Allow your team to fail

As a leader using coaching approach to managing people you need to be comfortable with the concept of failure. We as human beings are not perfect and each of us makes mistakes that may lead to failure. If you follow some of the thoughts presented in “Don’t manage. Empower!” and “Mentoring by telling stories”, when you guide your team by asking questions, giving suggestions and mentoring without giving too much specifics you need to understand that people will fail… and that it is fine.

Allow failures

This is very easy to say but may not be that easy to do. At each level of management structure we have certain responsibilities that correlate to our abilities. If if you are an individual contributor and you fail at your task it probably won’t bankrupt the company. If you are the CEO and you fail it may well lead to big problems for the company. At the same time you are better equipped with the necessary knowledge. It is always an equation of risk versus benefit. Just remember that risk means not only direct risk of not achieving the goal but also indirect risk (or opportunity cost) of you not being able to focus your time and energy on other things that may bring even bigger value. This also means that you can allow for failures only in a team that has the right people in the right positions. If you have a team member who lacks the skills necessary for his particular role than allowing for failures can be dangerous as that person won’t be able to realize that there is a failure in the progress.

Recognize them fast

Recognize that something doesn’t work and stop doing it. One of the human’s traits that make it especially difficult to recognize failures fast and stop doing them is our believe that we know what we are doing and if only we put more energy into it we will succeed. This leads to behavior that instead of stopping something that doesn’t work we double our effort and do more of it in hopes of getting different results. Let’s be realistic. If something doesn’t work don’t be afraid to admit it and try to limit your over-optimism and self-confidence. If your current efforts don’t lead to desired outcomes just stop it and try something new.

Learn from them

Even when you admit a mistake and stop doing a particular activity that led to the mistake you still need to figure out the root cause and learn from it. There is no point of stopping doing one thing that doesn’t work only to replace it by something else that tackles the problem in pretty much the same way. If something doesn’t work, stop it and try something completely different. Not just slightly different. Start from completely opposite direction and use completely new approach.

For example, if your recruiter have consistently troubles finding a specific skillset on the job market and you know you will need lots of people with that skillset in the future what do you do? You can get second recruiter (meaning doing more of that what doesn’t work), or you can change the recruiter (getting someone else who will be doing essentially the same mistake) or you can approach it from completely new angle and train your current team in using different techniques, tools and channels. The first two approaches are just postponing the inevitable and are essentially preventing you from failing fast. You will still fail, it will just take you longer.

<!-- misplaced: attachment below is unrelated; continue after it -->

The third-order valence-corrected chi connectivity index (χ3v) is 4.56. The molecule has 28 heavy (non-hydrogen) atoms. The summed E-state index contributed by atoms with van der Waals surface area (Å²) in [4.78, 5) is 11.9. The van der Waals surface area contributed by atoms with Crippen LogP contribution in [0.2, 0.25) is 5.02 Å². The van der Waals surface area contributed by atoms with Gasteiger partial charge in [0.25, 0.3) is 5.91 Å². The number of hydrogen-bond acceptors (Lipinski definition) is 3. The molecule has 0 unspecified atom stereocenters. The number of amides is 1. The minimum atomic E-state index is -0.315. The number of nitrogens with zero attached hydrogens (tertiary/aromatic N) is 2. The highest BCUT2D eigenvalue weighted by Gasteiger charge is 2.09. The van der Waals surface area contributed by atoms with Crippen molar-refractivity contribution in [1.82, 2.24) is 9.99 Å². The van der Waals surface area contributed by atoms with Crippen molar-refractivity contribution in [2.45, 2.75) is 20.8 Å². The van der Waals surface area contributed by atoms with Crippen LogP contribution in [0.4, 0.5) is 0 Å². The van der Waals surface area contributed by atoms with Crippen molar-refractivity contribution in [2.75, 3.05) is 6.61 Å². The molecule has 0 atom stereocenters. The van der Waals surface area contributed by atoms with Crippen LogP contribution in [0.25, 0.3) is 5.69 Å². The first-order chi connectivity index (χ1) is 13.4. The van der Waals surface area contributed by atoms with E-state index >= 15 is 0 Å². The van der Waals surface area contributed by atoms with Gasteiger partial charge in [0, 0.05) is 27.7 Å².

And forget

You need to create environment where people won’t be afraid to take risks and that means once they fail and learn from it they can be certain that you won’t be reminding them of that particular failure for the rest of their lives. This is especially important in performance management as you need to carefully consider what failures and how you want to punish. If you reflect every failure in the performance review and you cut bonuses for the team they will be more risk averse in the future. They will not act next time.

The one failure you shouldn’t allow

Not acting may be sometimes also a mistake that leads to failure. The problem is that this is very often type of failure that is not immediately recognized and thus you will not learn anything from it. It is the type of failure that may lead to bad performance in couple of months so it is difficult to spot and correct today. Typically, it would be failure to deal with low performing employee, failure to develop your team, failure to lead. Because things are looking fine today you may even get your promotion for job well done, but in reality you are failing miserably. You are failing to act. It is not something your boss will see. In fact, the moment you start to act would be the moment when you make it visible that something is wrong and you may not earn your promotion today, but it will prevent issues in the future. You as a leader need to recognize situations like these and appreciate people who fail fast in failure of not acting.

To sum it up you need to be comfortable with the fact that you or your team will fail from time to time. The important aspect is not to worry about failure, be comfortable with it and use it as a learning opportunity. To use the positive side of a failure you need to ensure one thing. If you are going to fail, then fail fast. Fail fast, learn from it and move on and tackle the problem again from different side armed with the knowledge you just gained.

Twitter type summary: “It is fine to fail. Just make sure you fail fast. The only thing you shouldn’t tolerate is a failure to act.”

How do you see failure? Do you see it as a disaster that cannot be taken back or as a learning opportunity? How do you deal with people who failed?

One thought on “Allow your team to fail

  1. Pingback: Holiday Special – The Best Posts of 2013 | The Geeky Leader

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